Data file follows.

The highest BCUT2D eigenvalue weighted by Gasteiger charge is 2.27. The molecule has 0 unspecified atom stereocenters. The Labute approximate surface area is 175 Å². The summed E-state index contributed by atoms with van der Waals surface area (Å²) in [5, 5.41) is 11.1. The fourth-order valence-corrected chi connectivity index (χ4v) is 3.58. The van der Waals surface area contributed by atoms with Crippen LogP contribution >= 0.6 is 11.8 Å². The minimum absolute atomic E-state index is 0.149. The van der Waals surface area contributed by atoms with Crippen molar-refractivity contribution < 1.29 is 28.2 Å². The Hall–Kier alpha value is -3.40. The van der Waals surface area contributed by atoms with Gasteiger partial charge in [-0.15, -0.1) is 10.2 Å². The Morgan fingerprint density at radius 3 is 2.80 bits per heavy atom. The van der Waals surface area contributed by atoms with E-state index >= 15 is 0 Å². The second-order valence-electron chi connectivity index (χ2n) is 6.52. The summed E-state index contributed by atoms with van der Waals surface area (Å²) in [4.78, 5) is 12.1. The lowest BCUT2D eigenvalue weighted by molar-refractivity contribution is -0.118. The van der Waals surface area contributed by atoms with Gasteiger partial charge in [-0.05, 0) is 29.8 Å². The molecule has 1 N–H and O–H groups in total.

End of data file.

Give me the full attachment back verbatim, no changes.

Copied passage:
The highest BCUT2D eigenvalue weighted by Gasteiger charge is 2.27. The molecule has 0 unspecified atom stereocenters. The Labute approximate surface area is 175 Å². The summed E-state index contributed by atoms with van der Waals surface area (Å²) in [5, 5.41) is 11.1. The fourth-order valence-corrected chi connectivity index (χ4v) is 3.58. The van der Waals surface area contributed by atoms with Crippen LogP contribution >= 0.6 is 11.8 Å². The minimum absolute atomic E-state index is 0.149. The van der Waals surface area contributed by atoms with Crippen molar-refractivity contribution < 1.29 is 28.2 Å². The Hall–Kier alpha value is -3.40. The van der Waals surface area contributed by atoms with Gasteiger partial charge in [-0.15, -0.1) is 10.2 Å². The Morgan fingerprint density at radius 3 is 2.80 bits per heavy atom. The van der Waals surface area contributed by atoms with E-state index >= 15 is 0 Å². The second-order valence-electron chi connectivity index (χ2n) is 6.52. The summed E-state index contributed by atoms with van der Waals surface area (Å²) in [4.78, 5) is 12.1. The lowest BCUT2D eigenvalue weighted by molar-refractivity contribution is -0.118. The van der Waals surface area contributed by atoms with Gasteiger partial charge in [-0.05, 0) is 29.8 Å². The molecule has 1 N–H and O–H groups in total.